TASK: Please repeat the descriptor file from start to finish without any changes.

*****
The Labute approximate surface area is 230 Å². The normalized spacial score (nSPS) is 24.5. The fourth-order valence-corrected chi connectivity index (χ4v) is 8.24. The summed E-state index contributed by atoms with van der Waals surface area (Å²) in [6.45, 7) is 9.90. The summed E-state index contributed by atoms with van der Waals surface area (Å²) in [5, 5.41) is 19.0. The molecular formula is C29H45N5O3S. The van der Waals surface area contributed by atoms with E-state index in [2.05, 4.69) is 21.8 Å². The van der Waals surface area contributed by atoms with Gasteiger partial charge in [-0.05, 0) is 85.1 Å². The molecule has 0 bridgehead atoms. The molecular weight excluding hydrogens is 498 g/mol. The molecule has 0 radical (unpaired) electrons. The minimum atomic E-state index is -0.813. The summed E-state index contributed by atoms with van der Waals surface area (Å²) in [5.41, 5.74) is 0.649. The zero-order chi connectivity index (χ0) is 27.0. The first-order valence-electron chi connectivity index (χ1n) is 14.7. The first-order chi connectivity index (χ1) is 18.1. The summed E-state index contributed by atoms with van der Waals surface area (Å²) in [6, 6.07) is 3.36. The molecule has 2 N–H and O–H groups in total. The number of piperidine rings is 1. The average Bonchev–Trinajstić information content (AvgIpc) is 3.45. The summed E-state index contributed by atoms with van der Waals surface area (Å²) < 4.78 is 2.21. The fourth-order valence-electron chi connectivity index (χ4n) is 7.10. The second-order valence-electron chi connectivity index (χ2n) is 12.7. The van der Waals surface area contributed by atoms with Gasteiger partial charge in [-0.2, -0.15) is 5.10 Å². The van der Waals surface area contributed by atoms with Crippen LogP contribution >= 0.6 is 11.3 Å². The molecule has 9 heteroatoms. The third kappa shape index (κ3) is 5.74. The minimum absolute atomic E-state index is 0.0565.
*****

The Labute approximate surface area is 230 Å². The normalized spacial score (nSPS) is 24.5. The fourth-order valence-corrected chi connectivity index (χ4v) is 8.24. The summed E-state index contributed by atoms with van der Waals surface area (Å²) in [6.45, 7) is 9.90. The summed E-state index contributed by atoms with van der Waals surface area (Å²) in [5, 5.41) is 19.0. The molecular formula is C29H45N5O3S. The van der Waals surface area contributed by atoms with E-state index in [2.05, 4.69) is 21.8 Å². The van der Waals surface area contributed by atoms with Gasteiger partial charge in [-0.05, 0) is 85.1 Å². The molecule has 0 bridgehead atoms. The molecular weight excluding hydrogens is 498 g/mol. The molecule has 0 radical (unpaired) electrons. The minimum atomic E-state index is -0.813. The summed E-state index contributed by atoms with van der Waals surface area (Å²) in [5.41, 5.74) is 0.649. The zero-order chi connectivity index (χ0) is 27.0. The first-order valence-electron chi connectivity index (χ1n) is 14.7. The first-order chi connectivity index (χ1) is 18.1. The summed E-state index contributed by atoms with van der Waals surface area (Å²) in [6, 6.07) is 3.36. The molecule has 2 N–H and O–H groups in total. The number of piperidine rings is 1. The average Bonchev–Trinajstić information content (AvgIpc) is 3.45. The summed E-state index contributed by atoms with van der Waals surface area (Å²) < 4.78 is 2.21. The fourth-order valence-electron chi connectivity index (χ4n) is 7.10. The second-order valence-electron chi connectivity index (χ2n) is 12.7. The van der Waals surface area contributed by atoms with Gasteiger partial charge in [-0.2, -0.15) is 5.10 Å². The van der Waals surface area contributed by atoms with Crippen LogP contribution >= 0.6 is 11.3 Å². The molecule has 9 heteroatoms. The third kappa shape index (κ3) is 5.74. The minimum absolute atomic E-state index is 0.0565.